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Monthly Archives: March 2022
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How did we get here?
Public housing in the United States is in grave and worsening disrepair. Today, the fiscal cost for addressing the national housing stocks’ critical repair needs is estimated to be between $70-80 billion, with New York City alone requiring about half that amount. More specifically, the latest figures proliferated by NYCHA at various hearings are $31.8 billion over the next five years, and $45.2 billion over the next twenty.
These figures today are the exponentiating outcome of underfunding and inaction over time, which grows the cost of the problem in New York City by about $700 million a year and has left at least 42,000 units needing at least $200,000 in repairs (Moses, 2018). What this has meant is that despite spending $2 billion on NYCHA’s capital repair needs from 2011 to 2017, estimates for NYCHA’s needs grew exponentially from $1.6 billion to $25 billion (Moses, 2018). Further, the growing disrepair threatens the future of the housing stock altogether, which in turn presents greater risks to residents. As it stands now, between 8,000 and 15,000 units nationally are condemned every year due to disrepair (Human Rights Watch, 2022). Further still, as the problem has been mounting, funds have been drying up further: “in real terms, funding for public housing was 35 percent lower in 2021 than it was in 2000” (Human Rights Watch, 2021).
This is alarming given that public housing is a critical form of affordable housing for wide variety of economically-vulnerable households nationally, and especially in the tightening housing markets like in NYC. As Table 1 shows, the average income of public housing residents in New York City hovers around $25,000, more than half are not in the workforce, and nearly half rely on some form of government assistance (NYCHA, 2019; 2021). On average, they are among the city’s “extremely low-income” households, the vast majority of whom are severely cost-burdened (if they are able to afford housing at all), and struggle with ongoing housing insecurity. For many of these households, the loss of their unit would deepen our dual housing and humanitarian crisis at both the household and city level.
RAD is the federal program that was created in response to this crisis, which has been adopted locally in NYC as the RAD/PACT program.
Know what RAD is? Return to the homepage to explore the evaluations and perspectives on the program.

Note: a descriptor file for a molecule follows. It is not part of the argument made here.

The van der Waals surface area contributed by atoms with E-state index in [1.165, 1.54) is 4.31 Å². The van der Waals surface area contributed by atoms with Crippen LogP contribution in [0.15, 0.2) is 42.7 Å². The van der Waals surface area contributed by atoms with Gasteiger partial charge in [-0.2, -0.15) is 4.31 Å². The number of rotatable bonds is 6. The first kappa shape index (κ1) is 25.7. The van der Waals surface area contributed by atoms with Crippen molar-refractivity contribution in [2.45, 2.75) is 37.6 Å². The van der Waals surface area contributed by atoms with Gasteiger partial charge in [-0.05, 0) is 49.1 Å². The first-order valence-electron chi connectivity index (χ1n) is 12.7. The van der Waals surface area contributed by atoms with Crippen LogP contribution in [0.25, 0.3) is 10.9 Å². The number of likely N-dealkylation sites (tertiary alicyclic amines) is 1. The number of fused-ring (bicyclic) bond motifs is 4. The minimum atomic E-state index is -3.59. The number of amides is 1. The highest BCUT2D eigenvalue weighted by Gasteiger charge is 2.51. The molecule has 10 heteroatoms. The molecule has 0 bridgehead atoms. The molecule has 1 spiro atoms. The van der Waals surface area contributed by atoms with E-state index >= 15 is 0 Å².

Introduction to RAD & RAD/PACT
Rental Assistance Demonstration or RAD is a federal program that was designed to address the deterioration of our national public housing stock. In short, the program allows public housing authorities to shift all or some of their public housing stock to a different federal subsidy stream, which also allows for private partners to step in to manage or finance the properties. The program was approved by Congress in 2012 under the Obama Administration, and implemented by the US Department of Housing and Urban Development (HUD) beginning in 2013. Though conceived of as an experimental program with a limit of 60,000 units, the program expanded rapidly with public housing authorities of all shapes and sizes and geographies applying to convert all or part of their portfolios to the RAD program. Today, the limit is set at 455,000 or nearly 40% of all public housing units nationally.
RAD/PACT in NYC
RAD first arrived in New York City (NYC) in 2015 and has proceeded at a similar pace. NYC’s uniquely-branded program, Permanent Affordability Commitment Together (commonly known as RAD/PACT) was first introduced as one of a few strategies for public housing outlined in Mayor’s De Blasio’s first plan for public housing, NextGeneration NYCHA, and greatly expanded in a subsequent iteration of the plan, NYCHA 2.0. Specifically, while the original 15,000-unit-pipeline was whittled down to a meager 1,700 units through the application and approvals process, NYCHA 2.0 expanded the pipeline to 62,000 units, with a third of those to be converted by the end of 2022.
Evaluations are Lagging, and Mixed, at Best
Officials evaluations of residents’ experiences of RAD conversion have not kept pace. Specifically, HUD’s 2016 report excluded resident perspectives entirely. After an evaluation by the Government Accountability Office in 2018 highlighted HUD’s lack of attention to resident experiences, HUD did include a resident evaluation in their 2019 report. While their assessment yielded positive reviews, their sample was irresponsibly small – less than 1% of households whose homes had converted by October 2018.
Meanwhile, independent evaluations are largely negative. The most significant study is also the most recent. In 2022, Human Rights Watch released an assessment of public housing and RAD in New York City which highlighted two key findings:
- RAD conversion had resulted in higher evictions at two of the six developments evaluated (Betances and Ocean Bay Houses)
- RAD lead to greater violations of tenants’ rights and protections.
In 2021, based on this research, they sent a letter to Congress demanding the fund public housing through Section 9 immediately.
Review a presentation from March 29th, which gave an overview of some of the key evaluations, or return to the homepage and explore the evaluations for yourself!